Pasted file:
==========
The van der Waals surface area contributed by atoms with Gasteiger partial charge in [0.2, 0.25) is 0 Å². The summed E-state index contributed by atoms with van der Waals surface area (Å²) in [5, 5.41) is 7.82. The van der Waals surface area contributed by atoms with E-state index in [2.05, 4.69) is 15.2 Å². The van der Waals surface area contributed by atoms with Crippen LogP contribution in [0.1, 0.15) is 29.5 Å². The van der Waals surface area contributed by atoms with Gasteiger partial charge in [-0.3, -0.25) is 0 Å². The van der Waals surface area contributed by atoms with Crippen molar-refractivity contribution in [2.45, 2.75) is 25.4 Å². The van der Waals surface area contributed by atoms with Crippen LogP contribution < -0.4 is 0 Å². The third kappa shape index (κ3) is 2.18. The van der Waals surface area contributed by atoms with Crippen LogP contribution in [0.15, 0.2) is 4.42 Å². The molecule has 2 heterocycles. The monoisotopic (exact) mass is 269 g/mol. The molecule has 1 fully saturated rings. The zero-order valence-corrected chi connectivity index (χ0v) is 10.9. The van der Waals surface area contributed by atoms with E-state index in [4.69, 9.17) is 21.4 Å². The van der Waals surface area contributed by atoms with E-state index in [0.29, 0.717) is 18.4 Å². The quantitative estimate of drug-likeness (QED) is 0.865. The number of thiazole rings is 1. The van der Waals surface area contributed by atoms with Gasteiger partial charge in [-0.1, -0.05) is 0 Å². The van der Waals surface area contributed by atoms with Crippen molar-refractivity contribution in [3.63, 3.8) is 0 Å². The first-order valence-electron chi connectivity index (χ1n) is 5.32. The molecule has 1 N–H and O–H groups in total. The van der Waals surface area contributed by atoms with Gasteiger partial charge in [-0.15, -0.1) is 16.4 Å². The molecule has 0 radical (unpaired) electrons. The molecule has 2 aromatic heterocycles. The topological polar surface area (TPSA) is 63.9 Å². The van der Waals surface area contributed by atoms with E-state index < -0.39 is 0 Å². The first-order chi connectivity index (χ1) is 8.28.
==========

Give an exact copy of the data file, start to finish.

The van der Waals surface area contributed by atoms with Gasteiger partial charge in [0.2, 0.25) is 0 Å². The summed E-state index contributed by atoms with van der Waals surface area (Å²) in [5, 5.41) is 7.82. The van der Waals surface area contributed by atoms with E-state index in [2.05, 4.69) is 15.2 Å². The van der Waals surface area contributed by atoms with Crippen LogP contribution in [0.1, 0.15) is 29.5 Å². The van der Waals surface area contributed by atoms with Gasteiger partial charge in [-0.3, -0.25) is 0 Å². The van der Waals surface area contributed by atoms with Crippen molar-refractivity contribution in [2.45, 2.75) is 25.4 Å². The van der Waals surface area contributed by atoms with Crippen LogP contribution < -0.4 is 0 Å². The third kappa shape index (κ3) is 2.18. The van der Waals surface area contributed by atoms with Crippen LogP contribution in [0.15, 0.2) is 4.42 Å². The molecule has 2 heterocycles. The monoisotopic (exact) mass is 269 g/mol. The molecule has 1 fully saturated rings. The zero-order valence-corrected chi connectivity index (χ0v) is 10.9. The van der Waals surface area contributed by atoms with E-state index in [4.69, 9.17) is 21.4 Å². The van der Waals surface area contributed by atoms with E-state index in [0.29, 0.717) is 18.4 Å². The quantitative estimate of drug-likeness (QED) is 0.865. The number of thiazole rings is 1. The van der Waals surface area contributed by atoms with Gasteiger partial charge in [-0.1, -0.05) is 0 Å². The van der Waals surface area contributed by atoms with Crippen molar-refractivity contribution in [3.63, 3.8) is 0 Å². The first-order valence-electron chi connectivity index (χ1n) is 5.32. The molecule has 1 N–H and O–H groups in total. The van der Waals surface area contributed by atoms with Gasteiger partial charge in [-0.15, -0.1) is 16.4 Å². The molecule has 0 radical (unpaired) electrons. The molecule has 2 aromatic heterocycles. The topological polar surface area (TPSA) is 63.9 Å². The van der Waals surface area contributed by atoms with E-state index < -0.39 is 0 Å². The first-order chi connectivity index (χ1) is 8.28.